On interpretation and reinterpretation of the Bible

Society changes, but the Bible doesn’t. So how can the Bible have anything relevant to say that can guide our lives in this 21st century, interconnected, post-modern world? And if we just reinterpret it to suit our changing social context, what is the point?

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God doesn’t have a plan for your life

…at least, not the way you think.

Often, when someone experiences a personal setback, the “encouragement” given to them by well-meaning Christians is: “Don’t worry, God has a plan for your life,” or, “It’s all part of God’s special plan for you.”

God certainly has a deep desire for you to be reconciled to him, but usually when people talk about “God’s plan for my life” they mean that there are very specific, very human milestones that God has laid out for them to reach and achieve during their time on this Earth. And I don’t think that idea is Biblically grounded.

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“In the Beginning” Symposium, Part Three: The Age of the Earth

In-the-Beginning-slideThis is the third in a series of posts that describe my observations of a recent symposium held by City Bible Forum and CrossCulture Church of Christ. The event was titled In the Beginning: A symposium of science and the scriptures, and was held from 30-31 August 2013 in Melbourne. The speakers represented worldviews ranging from atheist naturalism to young-earth creationism (YEC) and old-earth creationism (OEC). I attended the symposium as an interested audience member, but I was not directly involved with it.

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“In the Beginning” Symposium, Part Two: Science, Christianity and Bibilical interpretation

In-the-Beginning-slideThis is the second in a series of posts that describe my observations of a recent symposium held by City Bible Forum and CrossCulture Church of Christ. The event was titled In the Beginning: A symposium of science and the scriptures, and was held from 30-31 August 2013 in Melbourne. The speakers represented worldviews ranging from atheist naturalism to young-earth creationism (YEC) and old-earth creationism (OEC). I attended the symposium as an interested audience member, but I was not directly involved with it.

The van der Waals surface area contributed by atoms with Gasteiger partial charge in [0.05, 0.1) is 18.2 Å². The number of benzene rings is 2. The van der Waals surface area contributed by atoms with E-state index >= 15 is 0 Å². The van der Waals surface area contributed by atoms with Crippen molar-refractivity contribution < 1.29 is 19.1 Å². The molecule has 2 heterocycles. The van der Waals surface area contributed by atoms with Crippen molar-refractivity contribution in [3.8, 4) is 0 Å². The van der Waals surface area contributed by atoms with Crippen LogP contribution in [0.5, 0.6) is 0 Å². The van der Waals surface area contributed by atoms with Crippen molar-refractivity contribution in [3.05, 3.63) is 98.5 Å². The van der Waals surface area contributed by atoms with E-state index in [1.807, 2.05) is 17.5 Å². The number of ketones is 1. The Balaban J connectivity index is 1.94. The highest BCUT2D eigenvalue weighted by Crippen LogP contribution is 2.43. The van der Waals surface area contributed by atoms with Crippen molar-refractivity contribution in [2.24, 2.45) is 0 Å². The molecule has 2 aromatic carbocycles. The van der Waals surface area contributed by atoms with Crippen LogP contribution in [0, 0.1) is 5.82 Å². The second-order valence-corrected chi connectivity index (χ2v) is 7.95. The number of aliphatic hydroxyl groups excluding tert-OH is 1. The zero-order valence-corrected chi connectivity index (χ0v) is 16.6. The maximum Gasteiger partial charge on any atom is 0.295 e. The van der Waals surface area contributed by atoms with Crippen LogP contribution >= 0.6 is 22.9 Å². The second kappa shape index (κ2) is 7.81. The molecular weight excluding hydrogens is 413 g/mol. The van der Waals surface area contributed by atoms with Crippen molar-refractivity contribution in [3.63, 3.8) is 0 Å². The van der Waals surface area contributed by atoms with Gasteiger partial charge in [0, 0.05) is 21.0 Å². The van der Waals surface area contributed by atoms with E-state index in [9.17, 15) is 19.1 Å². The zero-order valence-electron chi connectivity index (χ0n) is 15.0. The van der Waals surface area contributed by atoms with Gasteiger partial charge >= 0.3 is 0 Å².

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“In the Beginning” Symposium, Part One: Fossils

In-the-Beginning-slideThis is the first in a series of posts that describe my observations of a recent symposium held by City Bible Forum and CrossCulture Church of Christ. The event was titled In the Beginning: A symposium of science and the scriptures, and was held from 30-31 August 2013 in Melbourne. The speakers represented worldviews ranging from atheist naturalism to young-earth creationism (YEC) and old-earth creationism (OEC). I attended the symposium as an interested audience member, but I was not directly involved with it.

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Meditations on Mark 7

The essential element of Christianity is a personal relationship with Jesus. Last week I participated in a study of Mark 7, and was reminded just how personal Jesus’ interactions with people were during his ministry on Earth.

There are three major segments to Mark 7, and at first glance they don’t seem to have too much in common (at least, they didn’t to me). I strongly encourage you to read the whole chapter yourself (use BibleGateway if you don’t have a Bible handy), but I’ll give a brief overview of each section:

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Reading the story of Nature

So, in a previous post I talked about how Nature doesn’t have a voice, and that this makes it difficult to ask it questions. Today I want to talk about an alternative way of interpreting nature.

Francis Bacon talked about reading “both books” in order to gain insight about God. By this he meant that God is revealed in scripture, because the Bible is God’s Word to us, and God is also revealed in nature, because he is the Creator of the universe. It seems to me that asking questions of nature can be very similar to asking questions of Scripture, which in turn is very similar to asking questions of a novel. Let me explain:

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